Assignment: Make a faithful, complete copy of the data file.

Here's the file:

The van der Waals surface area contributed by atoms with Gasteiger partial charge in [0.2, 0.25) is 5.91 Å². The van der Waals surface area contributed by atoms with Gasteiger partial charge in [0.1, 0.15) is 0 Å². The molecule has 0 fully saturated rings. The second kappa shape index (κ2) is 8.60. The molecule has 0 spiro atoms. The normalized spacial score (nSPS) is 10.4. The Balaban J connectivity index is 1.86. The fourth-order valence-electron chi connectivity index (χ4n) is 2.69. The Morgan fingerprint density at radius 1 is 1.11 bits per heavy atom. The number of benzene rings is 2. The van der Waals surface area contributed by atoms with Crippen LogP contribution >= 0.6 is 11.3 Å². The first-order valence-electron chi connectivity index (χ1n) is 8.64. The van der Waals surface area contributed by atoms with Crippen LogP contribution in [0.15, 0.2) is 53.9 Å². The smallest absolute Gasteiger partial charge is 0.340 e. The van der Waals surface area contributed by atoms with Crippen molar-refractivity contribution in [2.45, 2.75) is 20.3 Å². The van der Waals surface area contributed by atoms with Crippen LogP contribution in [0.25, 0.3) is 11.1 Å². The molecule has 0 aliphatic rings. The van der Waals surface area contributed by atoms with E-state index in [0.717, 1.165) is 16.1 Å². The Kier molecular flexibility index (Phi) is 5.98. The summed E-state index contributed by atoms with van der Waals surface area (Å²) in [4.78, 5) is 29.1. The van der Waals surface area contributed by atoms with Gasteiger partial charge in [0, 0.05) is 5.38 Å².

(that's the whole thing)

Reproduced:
The van der Waals surface area contributed by atoms with Gasteiger partial charge in [0.2, 0.25) is 5.91 Å². The van der Waals surface area contributed by atoms with Gasteiger partial charge in [0.1, 0.15) is 0 Å². The molecule has 0 fully saturated rings. The second kappa shape index (κ2) is 8.60. The molecule has 0 spiro atoms. The normalized spacial score (nSPS) is 10.4. The Balaban J connectivity index is 1.86. The fourth-order valence-electron chi connectivity index (χ4n) is 2.69. The Morgan fingerprint density at radius 1 is 1.11 bits per heavy atom. The number of benzene rings is 2. The van der Waals surface area contributed by atoms with Crippen LogP contribution >= 0.6 is 11.3 Å². The first-order valence-electron chi connectivity index (χ1n) is 8.64. The van der Waals surface area contributed by atoms with Crippen LogP contribution in [0.15, 0.2) is 53.9 Å². The smallest absolute Gasteiger partial charge is 0.340 e. The van der Waals surface area contributed by atoms with Crippen molar-refractivity contribution in [2.45, 2.75) is 20.3 Å². The van der Waals surface area contributed by atoms with Crippen LogP contribution in [0.25, 0.3) is 11.1 Å². The molecule has 0 aliphatic rings. The van der Waals surface area contributed by atoms with E-state index in [0.717, 1.165) is 16.1 Å². The Kier molecular flexibility index (Phi) is 5.98. The summed E-state index contributed by atoms with van der Waals surface area (Å²) in [4.78, 5) is 29.1. The van der Waals surface area contributed by atoms with Gasteiger partial charge in [0, 0.05) is 5.38 Å².